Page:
Scientists Confirmed the First Covid-19 Reinfection in the U.S.
A Nevada man who recovered after an April infection tested positive again in May. Here’s what it all means.
An enduring mystery about the coronavirus is how long immunity to the virus lasts, once a person recovers from an infection. While the hope was that immunity would last a long time, it’s becoming increasingly clear that protection from the virus fades and that reinfection is possible. Reports of reinfections in Hong Kong, the Netherlands, Belgium, and Ecuador have already been published during the pandemic. Now, a new case study in The Lancet confirms the first reinfection in the United States.
The paper, which was first published as a preprint at the end of August, follows the medical history of one man, a 25-year-old in Washoe County, Nevada, who tested positive for Covid-19 twice: first in mid-April, then again at the end of May. Two negative tests between his infections confirmed that he’d recovered from the initial illness. He had all the expected symptoms the first time around — sore throat, cough, headache, nausea, and diarrhea — and experienced them again during his second infection, together with low blood oxygen and shortness of breath.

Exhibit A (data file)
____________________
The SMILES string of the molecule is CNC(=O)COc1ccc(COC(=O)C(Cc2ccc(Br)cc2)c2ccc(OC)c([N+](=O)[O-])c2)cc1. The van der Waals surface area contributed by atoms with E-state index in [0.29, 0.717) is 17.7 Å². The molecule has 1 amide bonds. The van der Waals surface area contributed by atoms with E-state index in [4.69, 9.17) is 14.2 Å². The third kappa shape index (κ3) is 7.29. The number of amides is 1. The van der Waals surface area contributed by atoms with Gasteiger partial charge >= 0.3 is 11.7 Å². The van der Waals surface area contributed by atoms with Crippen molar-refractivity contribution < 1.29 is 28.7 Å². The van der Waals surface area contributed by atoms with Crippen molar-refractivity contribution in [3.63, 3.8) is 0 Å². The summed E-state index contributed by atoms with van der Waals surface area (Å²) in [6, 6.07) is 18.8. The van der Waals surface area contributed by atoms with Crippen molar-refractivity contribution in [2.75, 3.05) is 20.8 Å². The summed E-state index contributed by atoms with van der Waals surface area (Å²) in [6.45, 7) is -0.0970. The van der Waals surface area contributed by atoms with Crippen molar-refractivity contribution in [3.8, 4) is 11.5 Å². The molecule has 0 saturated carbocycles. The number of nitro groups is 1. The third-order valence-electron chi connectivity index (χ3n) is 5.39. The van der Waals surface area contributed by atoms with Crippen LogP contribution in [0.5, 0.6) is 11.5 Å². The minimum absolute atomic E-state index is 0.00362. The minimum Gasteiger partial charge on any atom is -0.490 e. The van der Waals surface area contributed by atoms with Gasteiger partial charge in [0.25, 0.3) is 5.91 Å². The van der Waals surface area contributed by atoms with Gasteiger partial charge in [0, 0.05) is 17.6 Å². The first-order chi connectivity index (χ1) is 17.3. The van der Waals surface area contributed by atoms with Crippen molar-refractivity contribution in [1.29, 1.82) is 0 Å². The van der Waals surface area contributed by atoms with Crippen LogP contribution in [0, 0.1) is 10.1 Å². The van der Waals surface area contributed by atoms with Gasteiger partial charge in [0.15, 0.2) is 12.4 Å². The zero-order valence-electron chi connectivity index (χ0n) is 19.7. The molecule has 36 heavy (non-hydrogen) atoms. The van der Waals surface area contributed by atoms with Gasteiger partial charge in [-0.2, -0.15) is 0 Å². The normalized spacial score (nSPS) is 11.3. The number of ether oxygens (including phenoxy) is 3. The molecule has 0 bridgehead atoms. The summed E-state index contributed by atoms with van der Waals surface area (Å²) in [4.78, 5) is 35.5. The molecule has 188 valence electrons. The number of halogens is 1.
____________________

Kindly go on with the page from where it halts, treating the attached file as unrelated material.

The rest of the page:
While he recovered in self-isolation during his first infection, he had to be hospitalized the second time around. “The second infection,” the authors of the paper write, “was symptomatically more severe than the first.”
That’s not to say that reinfections are always more severe. The authors, led by bioinformaticist Richard L. Tillett, PhD, of the University of Nevada, say they can only speculate the reasons why the man’s illness was so bad the second time around: It could be that he got a much bigger dose of the coronavirus the second time he was infected. It’s possible that he was reinfected by a more virulent version of the virus (or one that was “more virulent in this patient’s context,” the authors note — a subtle distinction). Or it could be due to a phenomenon called “antibody-dependent enhancement,” in which virus particles latch onto certain antibodies, which makes it easier for them to infect host cells. For now, it’s unclear which is the case.